Kamau: Kenya can't hasten compensation for Ethiopia crash

Cynthia Njoka who lost her daughter on Ethiopian air-crash,make his remarks during their meeting with ministry of foreign Affairs,on 21st March 2019 at Kenyatta international convention centre(KICC).[Edward Kiplimo,Standard]
Kenya cannot speed up the compensation process for victims of the Ethiopian Airlines crash because it is guided by international standards, grieving families have been told.

Government officials told relatives of the 36 victims that the matter rested with the Airline whose Flight ET302 crashed on March 10, killing all 157 people on board.

The officials also told the grieving relatives that the six-month window given by the Ethiopian authorities to identify the remains of the crash victims would not be enough.

The relatives had congregated in Nairobi in the first such meeting where they sought answers from the State regarding the accident, including compensation and finding closure for the dead.

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Their requests on whether they could erect a monument to remember the dead, or if they could hire lawyers to handle the matter were politely but firmly rejected.

But Government officials, who included counsellors, promised to help them process paperwork such as death certificates, which are vital when settling estate matters.

Foreign Affairs Principal Secretary Macharia Kamau said the Government would only intervene if the victims were isolated when the compensation was finally paid.

“It is up to Ethiopian Airlines and the insurance, really, but any compensation is guided by global conventions,” he said during the meeting held at the Kenyatta International Convention Centre.

Sh17m compensation

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The typical compensation for passengers who lose their lives in air accidents involving commercial planes is up to Sh17 million ($170,000).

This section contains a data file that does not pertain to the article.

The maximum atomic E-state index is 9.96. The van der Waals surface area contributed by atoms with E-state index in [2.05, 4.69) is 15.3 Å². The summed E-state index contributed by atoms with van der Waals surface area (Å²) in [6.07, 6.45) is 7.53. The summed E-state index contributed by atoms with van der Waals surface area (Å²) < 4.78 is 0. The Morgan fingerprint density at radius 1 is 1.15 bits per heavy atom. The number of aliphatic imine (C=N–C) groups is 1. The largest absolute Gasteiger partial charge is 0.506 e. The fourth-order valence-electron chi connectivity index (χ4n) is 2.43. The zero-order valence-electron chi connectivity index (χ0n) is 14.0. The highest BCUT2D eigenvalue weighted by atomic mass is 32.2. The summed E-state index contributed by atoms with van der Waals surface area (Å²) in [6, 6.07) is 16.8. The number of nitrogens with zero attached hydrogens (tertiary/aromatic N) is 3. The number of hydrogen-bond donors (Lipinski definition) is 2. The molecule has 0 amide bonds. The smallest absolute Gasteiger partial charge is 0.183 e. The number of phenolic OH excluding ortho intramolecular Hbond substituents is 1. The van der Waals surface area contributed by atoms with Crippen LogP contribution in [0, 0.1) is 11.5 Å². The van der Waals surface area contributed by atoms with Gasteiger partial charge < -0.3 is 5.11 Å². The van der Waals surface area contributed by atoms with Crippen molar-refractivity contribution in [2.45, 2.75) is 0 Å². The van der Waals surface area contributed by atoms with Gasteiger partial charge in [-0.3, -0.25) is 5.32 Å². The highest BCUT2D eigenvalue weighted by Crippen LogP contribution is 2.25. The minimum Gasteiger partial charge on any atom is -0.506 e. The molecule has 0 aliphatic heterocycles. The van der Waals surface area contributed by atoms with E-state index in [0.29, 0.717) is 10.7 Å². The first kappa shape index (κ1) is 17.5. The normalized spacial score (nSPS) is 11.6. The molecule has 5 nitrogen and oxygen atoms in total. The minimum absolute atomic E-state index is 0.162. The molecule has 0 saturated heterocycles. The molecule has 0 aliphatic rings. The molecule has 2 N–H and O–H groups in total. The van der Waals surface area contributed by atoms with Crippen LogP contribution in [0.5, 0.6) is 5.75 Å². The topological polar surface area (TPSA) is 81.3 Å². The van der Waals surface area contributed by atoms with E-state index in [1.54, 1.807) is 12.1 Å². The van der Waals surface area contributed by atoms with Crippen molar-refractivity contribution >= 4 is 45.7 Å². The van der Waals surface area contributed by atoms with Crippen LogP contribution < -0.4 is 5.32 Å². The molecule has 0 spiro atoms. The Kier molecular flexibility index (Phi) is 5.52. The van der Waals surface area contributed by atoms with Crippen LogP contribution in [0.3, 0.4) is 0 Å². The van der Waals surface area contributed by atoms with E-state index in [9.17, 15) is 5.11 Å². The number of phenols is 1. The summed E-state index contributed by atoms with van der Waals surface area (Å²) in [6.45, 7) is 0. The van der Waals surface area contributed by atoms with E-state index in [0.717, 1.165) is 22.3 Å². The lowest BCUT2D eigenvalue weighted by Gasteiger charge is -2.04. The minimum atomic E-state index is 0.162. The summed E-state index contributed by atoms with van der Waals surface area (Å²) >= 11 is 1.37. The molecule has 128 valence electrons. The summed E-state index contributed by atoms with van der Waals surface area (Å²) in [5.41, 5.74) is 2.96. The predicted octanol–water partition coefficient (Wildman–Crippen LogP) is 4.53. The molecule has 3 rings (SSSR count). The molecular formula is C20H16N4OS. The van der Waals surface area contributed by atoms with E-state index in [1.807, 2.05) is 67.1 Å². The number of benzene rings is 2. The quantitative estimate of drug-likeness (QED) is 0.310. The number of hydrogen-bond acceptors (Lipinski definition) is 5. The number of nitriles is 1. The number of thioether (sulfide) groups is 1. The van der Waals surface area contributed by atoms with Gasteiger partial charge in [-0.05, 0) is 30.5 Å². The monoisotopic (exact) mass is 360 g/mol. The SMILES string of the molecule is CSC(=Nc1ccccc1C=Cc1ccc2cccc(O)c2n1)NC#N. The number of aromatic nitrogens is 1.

Ambassador Kamau termed the identification of the victims’ remains as “very complex”, saying that they would take much longer than the promised six months.

“I think the target that the Ethiopian Airlines has given itself is very ambitious,” he told members of the victims’ families, and instead asked them to “…emotionally make a conscious decision not to watch the calendar.”

Airline officials had last week bowed to pressure from the victims’ families to carry out DNA analysis on their kins’ remains after initial reluctance to release body parts for burial. It later emerged that hardly any human remains could be identified due to severity of the plane crash.

This as it emerged that the pilot of the doomed flight did not practise on a new simulator for the Boeing 737 MAX 8, Reuters quoted a pilot colleague as saying.

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Yared Getachew, 29, was due for refresher training at the end of March, his colleague said, two months after Ethiopian Airlines had received one of the first such simulators being distributed.

“Boeing did not send manuals on MCAS,” the Ethiopian Airlines pilot told Reuters in a hotel lobby, declining to give his name as staff have been told not to speak in public.

The Maneuvering Characteristics Augmentation System (MCAS) was developed for the 737 MAX to prevent stalls in flaps-retracted, low-speed, nose-up flight.

“Actually we know more about the MCAS system from the media than from Boeing.”

And the FBI has joined the criminal investigation into the certification of Boeing Co’s 737 MAX, the Seattle Times reported on Wednesday, citing people familiar with the matter.

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KenyaEthiopian Airlines crashGovernment officialscrash victims